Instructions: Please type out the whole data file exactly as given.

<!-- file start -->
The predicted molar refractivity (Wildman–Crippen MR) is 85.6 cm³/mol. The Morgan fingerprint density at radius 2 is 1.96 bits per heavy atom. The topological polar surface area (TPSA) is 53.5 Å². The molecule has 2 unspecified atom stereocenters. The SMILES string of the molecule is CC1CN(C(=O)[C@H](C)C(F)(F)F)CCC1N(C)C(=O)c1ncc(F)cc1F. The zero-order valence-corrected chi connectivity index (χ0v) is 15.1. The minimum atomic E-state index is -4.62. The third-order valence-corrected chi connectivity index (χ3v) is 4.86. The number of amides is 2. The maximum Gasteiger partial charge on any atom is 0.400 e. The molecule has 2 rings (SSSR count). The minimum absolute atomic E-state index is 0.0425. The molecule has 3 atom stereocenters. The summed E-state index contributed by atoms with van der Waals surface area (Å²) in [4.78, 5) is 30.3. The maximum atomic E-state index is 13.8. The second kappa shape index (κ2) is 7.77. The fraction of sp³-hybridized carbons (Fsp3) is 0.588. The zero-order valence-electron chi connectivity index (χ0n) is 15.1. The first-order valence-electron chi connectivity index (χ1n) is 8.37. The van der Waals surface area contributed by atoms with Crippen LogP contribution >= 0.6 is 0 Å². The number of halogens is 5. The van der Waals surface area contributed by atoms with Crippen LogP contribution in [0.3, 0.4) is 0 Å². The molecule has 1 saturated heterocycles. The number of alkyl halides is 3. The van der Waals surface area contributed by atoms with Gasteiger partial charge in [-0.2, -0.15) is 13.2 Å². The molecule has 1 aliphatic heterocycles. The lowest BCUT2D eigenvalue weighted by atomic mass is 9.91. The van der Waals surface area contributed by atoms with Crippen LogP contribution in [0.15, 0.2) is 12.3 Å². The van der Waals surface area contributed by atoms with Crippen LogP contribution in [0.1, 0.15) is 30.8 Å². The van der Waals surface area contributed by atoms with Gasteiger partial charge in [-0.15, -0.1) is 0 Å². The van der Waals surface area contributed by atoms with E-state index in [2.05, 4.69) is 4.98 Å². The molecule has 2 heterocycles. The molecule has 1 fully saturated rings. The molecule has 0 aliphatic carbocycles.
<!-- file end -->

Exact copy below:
The predicted molar refractivity (Wildman–Crippen MR) is 85.6 cm³/mol. The Morgan fingerprint density at radius 2 is 1.96 bits per heavy atom. The topological polar surface area (TPSA) is 53.5 Å². The molecule has 2 unspecified atom stereocenters. The SMILES string of the molecule is CC1CN(C(=O)[C@H](C)C(F)(F)F)CCC1N(C)C(=O)c1ncc(F)cc1F. The zero-order valence-corrected chi connectivity index (χ0v) is 15.1. The minimum atomic E-state index is -4.62. The third-order valence-corrected chi connectivity index (χ3v) is 4.86. The number of amides is 2. The maximum Gasteiger partial charge on any atom is 0.400 e. The molecule has 2 rings (SSSR count). The minimum absolute atomic E-state index is 0.0425. The molecule has 3 atom stereocenters. The summed E-state index contributed by atoms with van der Waals surface area (Å²) in [4.78, 5) is 30.3. The maximum atomic E-state index is 13.8. The second kappa shape index (κ2) is 7.77. The fraction of sp³-hybridized carbons (Fsp3) is 0.588. The zero-order valence-electron chi connectivity index (χ0n) is 15.1. The first-order valence-electron chi connectivity index (χ1n) is 8.37. The van der Waals surface area contributed by atoms with Crippen LogP contribution >= 0.6 is 0 Å². The number of halogens is 5. The van der Waals surface area contributed by atoms with Crippen LogP contribution in [0.3, 0.4) is 0 Å². The molecule has 1 saturated heterocycles. The number of alkyl halides is 3. The van der Waals surface area contributed by atoms with Gasteiger partial charge in [-0.2, -0.15) is 13.2 Å². The molecule has 1 aliphatic heterocycles. The lowest BCUT2D eigenvalue weighted by atomic mass is 9.91. The van der Waals surface area contributed by atoms with Crippen LogP contribution in [0.15, 0.2) is 12.3 Å². The van der Waals surface area contributed by atoms with Crippen LogP contribution in [0.1, 0.15) is 30.8 Å². The van der Waals surface area contributed by atoms with Gasteiger partial charge in [-0.15, -0.1) is 0 Å². The van der Waals surface area contributed by atoms with E-state index in [2.05, 4.69) is 4.98 Å². The molecule has 2 heterocycles. The molecule has 1 fully saturated rings. The molecule has 0 aliphatic carbocycles.